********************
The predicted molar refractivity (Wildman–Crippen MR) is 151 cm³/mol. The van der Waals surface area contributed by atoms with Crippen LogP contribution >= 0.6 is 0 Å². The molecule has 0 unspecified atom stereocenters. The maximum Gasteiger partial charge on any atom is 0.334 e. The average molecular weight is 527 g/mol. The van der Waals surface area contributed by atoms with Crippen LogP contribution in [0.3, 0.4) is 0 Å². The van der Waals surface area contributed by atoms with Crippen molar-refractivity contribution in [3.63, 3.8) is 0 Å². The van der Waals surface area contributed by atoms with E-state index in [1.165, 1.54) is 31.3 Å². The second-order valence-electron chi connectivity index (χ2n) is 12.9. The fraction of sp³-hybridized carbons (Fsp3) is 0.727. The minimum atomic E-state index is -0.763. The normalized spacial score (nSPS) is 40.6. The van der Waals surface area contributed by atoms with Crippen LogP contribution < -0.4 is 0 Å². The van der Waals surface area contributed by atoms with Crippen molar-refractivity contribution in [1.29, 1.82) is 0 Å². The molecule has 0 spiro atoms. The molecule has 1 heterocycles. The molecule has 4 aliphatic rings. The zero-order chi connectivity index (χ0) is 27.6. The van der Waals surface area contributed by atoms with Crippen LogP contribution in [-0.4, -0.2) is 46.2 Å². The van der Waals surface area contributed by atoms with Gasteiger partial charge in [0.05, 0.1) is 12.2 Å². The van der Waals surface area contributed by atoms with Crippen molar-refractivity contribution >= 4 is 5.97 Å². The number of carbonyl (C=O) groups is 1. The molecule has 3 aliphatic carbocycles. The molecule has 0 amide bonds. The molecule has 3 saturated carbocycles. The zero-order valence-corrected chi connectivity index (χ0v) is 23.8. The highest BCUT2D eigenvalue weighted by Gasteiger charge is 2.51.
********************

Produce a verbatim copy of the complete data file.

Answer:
The predicted molar refractivity (Wildman–Crippen MR) is 151 cm³/mol. The van der Waals surface area contributed by atoms with Crippen LogP contribution >= 0.6 is 0 Å². The molecule has 0 unspecified atom stereocenters. The maximum Gasteiger partial charge on any atom is 0.334 e. The average molecular weight is 527 g/mol. The van der Waals surface area contributed by atoms with Crippen LogP contribution in [0.3, 0.4) is 0 Å². The van der Waals surface area contributed by atoms with Crippen molar-refractivity contribution in [3.63, 3.8) is 0 Å². The van der Waals surface area contributed by atoms with E-state index in [1.165, 1.54) is 31.3 Å². The second-order valence-electron chi connectivity index (χ2n) is 12.9. The fraction of sp³-hybridized carbons (Fsp3) is 0.727. The minimum atomic E-state index is -0.763. The normalized spacial score (nSPS) is 40.6. The van der Waals surface area contributed by atoms with Crippen LogP contribution < -0.4 is 0 Å². The van der Waals surface area contributed by atoms with Crippen molar-refractivity contribution in [1.29, 1.82) is 0 Å². The molecule has 0 spiro atoms. The molecule has 1 heterocycles. The molecule has 4 aliphatic rings. The zero-order chi connectivity index (χ0) is 27.6. The van der Waals surface area contributed by atoms with Crippen LogP contribution in [-0.4, -0.2) is 46.2 Å². The van der Waals surface area contributed by atoms with Gasteiger partial charge in [0.05, 0.1) is 12.2 Å². The van der Waals surface area contributed by atoms with Crippen molar-refractivity contribution >= 4 is 5.97 Å². The number of carbonyl (C=O) groups is 1. The molecule has 3 aliphatic carbocycles. The molecule has 0 amide bonds. The molecule has 3 saturated carbocycles. The zero-order valence-corrected chi connectivity index (χ0v) is 23.8. The highest BCUT2D eigenvalue weighted by Gasteiger charge is 2.51.